I can hear the wailing sirens from my window, piercing the crisp autumn air. In the parking lot, a marching band has bestowed me with a repetitive, heart-stabbing rendition (really, I want to stab myself) of an unintelligible song in the parking. Across the hall, my dorm mate is ‘entertaining guests’ with popcorn and loud shrieking.
Yes, I’m downtown Toronto, and I am in residence.
For those who commute, the luxury life of residence seems overflowing with countless perks – no bus fares, sleeping in late before class, ‘freedom’, meal plans and more. But for us ‘fortunate’ few actually living in residence, we know the insides of what appears to be a wonderful fantasy. In spite of its many advantages, residence can be tough. Below are five things to consider if you’re thinking of taking the residence plunge.
1. Location. So you are in residence, but you still have to walk 20 minutes to get to Robarts Library? Yup, being on residence doesn’t always mean you are close by to class. Be sure to check on residences near your classes, figure out how far you will have to walk to get to class. When you choose a residence, look for information about banks, shopping/grocery stores (even if you have a meal plan), emergency medical services etc.
2. Crazy room/dorm mates: the top fear in everyone’s psyche – what if I get a crazy roommate? Well, avoiding such a situation isn’t easy, but answering the residence application honestly can help. Some colleges, such as Woodsworth Residence, require an extensive application, which expect you to detail your living, study and hygiene habits. Answer the questions honestly, and know your own weaknesses. If you know you like a single room, check out Residences like Knox College, or Primrose Hotel, which can feature many students in a single room. If you live in residence and have a roommate you can’t get along with, talk to your Don, who is trained in conflict resolution techniques and can share some strategies with you.
3. I hate my residence! Before you choose a residence, do some research. There’s not much you can do when you move into residence and you realize it wasn’t what you are expecting. The Student Housing website is a fantastic resource for comparing on and off-campus housing options. Clicking on the residence link on the left-hand side will allow you to understand both the application processes for every residence, but also to do a thorough comparison of each residence. You can also book a residence tour, and check out a residence for yourself.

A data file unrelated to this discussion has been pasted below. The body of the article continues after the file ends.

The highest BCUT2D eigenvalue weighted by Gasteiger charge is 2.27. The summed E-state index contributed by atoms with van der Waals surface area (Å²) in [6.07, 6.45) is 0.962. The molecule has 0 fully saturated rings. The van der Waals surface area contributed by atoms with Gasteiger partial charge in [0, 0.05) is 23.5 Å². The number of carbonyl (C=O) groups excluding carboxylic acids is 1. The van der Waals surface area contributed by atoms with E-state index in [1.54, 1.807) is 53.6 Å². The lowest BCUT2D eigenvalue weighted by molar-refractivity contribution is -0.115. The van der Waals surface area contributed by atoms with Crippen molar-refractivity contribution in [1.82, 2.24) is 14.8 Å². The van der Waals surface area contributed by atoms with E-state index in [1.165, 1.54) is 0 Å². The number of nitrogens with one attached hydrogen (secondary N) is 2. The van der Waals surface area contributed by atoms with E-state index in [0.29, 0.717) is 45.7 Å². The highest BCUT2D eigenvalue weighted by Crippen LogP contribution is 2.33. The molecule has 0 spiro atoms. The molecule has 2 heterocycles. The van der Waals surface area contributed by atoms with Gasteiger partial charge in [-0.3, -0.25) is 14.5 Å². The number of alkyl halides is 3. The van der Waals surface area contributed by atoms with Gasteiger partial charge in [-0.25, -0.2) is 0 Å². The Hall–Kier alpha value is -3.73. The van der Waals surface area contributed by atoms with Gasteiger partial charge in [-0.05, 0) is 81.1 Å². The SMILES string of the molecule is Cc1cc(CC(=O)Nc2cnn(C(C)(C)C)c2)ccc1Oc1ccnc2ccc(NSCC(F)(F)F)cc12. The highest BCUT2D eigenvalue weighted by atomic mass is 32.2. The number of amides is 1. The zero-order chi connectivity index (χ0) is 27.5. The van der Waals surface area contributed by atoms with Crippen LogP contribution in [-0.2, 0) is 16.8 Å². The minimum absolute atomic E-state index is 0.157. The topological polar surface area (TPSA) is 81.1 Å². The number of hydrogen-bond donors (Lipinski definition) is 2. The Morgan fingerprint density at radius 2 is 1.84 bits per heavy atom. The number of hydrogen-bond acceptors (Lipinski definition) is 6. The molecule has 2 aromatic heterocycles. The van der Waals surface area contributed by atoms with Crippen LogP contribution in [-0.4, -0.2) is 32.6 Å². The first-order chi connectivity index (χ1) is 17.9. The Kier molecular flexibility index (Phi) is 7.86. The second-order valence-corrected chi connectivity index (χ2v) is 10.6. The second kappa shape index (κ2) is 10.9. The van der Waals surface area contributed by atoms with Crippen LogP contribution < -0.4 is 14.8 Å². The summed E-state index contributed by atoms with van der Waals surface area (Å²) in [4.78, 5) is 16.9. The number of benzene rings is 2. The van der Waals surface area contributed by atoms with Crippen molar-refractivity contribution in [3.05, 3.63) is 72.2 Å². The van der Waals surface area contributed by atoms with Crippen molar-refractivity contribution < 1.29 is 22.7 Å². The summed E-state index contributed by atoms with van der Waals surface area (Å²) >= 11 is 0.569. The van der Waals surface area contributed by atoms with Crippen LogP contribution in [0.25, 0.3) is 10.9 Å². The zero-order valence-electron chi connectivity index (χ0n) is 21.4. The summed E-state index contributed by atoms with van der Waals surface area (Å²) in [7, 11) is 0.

4. Amenities. Well, you didn’t expect a flat-screen TV in your room, but imagine your surprise when you find out there is no air conditioning, and your room is infested with bed bugs (yes, they actually exist!), shag flies, and spiders! Make sure are prepared for residence by bringing fans and any other materials you need. One girl in my Residence even brought screen mesh for her windows (to prevent bugs from getting.) Bring screen mesh, and even some bug spray, if you have to!!! Many students bring mini-fridges and space heaters for their rooms.
5. Homesickness & other problems you think you’ll be “free” in residence, but actually you can miss home a lot. There are Residence Offices in every on-campus housing residence, and Dons or RAs (Residence Advisors) who can help you deal with problems from clogged toilets to homesickness. Know their contact information in advance so you can be prepared when you need help. Talk to a previous student at the residence or a Don for rules of the residence and pros and cons.
No matter where you live, you can enjoy the fruits of university to their fullest. For those students who are considering Residence as an option, the most important thing is to be prepared and know what you are getting into before you actually get into it.
Until next time,
2 comments on “Rooting for Residence”
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I was just reading through and noticed you had mentioned Knox. Just to avoid any confusion by those reading, Knox generally only accepts their own theological students and some graduate students, or students with university experience pursuing a second degree. Applicants also participate in a more ‘interview-style’ application since it is such a tight-knit community. If anyone has other questions about residence in general, or just the admissions process, you can visit our site at http://www.housing.utoronto.ca or email firstname.lastname@example.org
As a current undergraduate at Knox, I know that its tough work to get in. As a first choice, Knox is not the best place for undegraduates, and of course, feel free to check out all types of Residences – New College, Wycliff, Innis, UC, and more…Alicia makes a great point, do check out all of your options!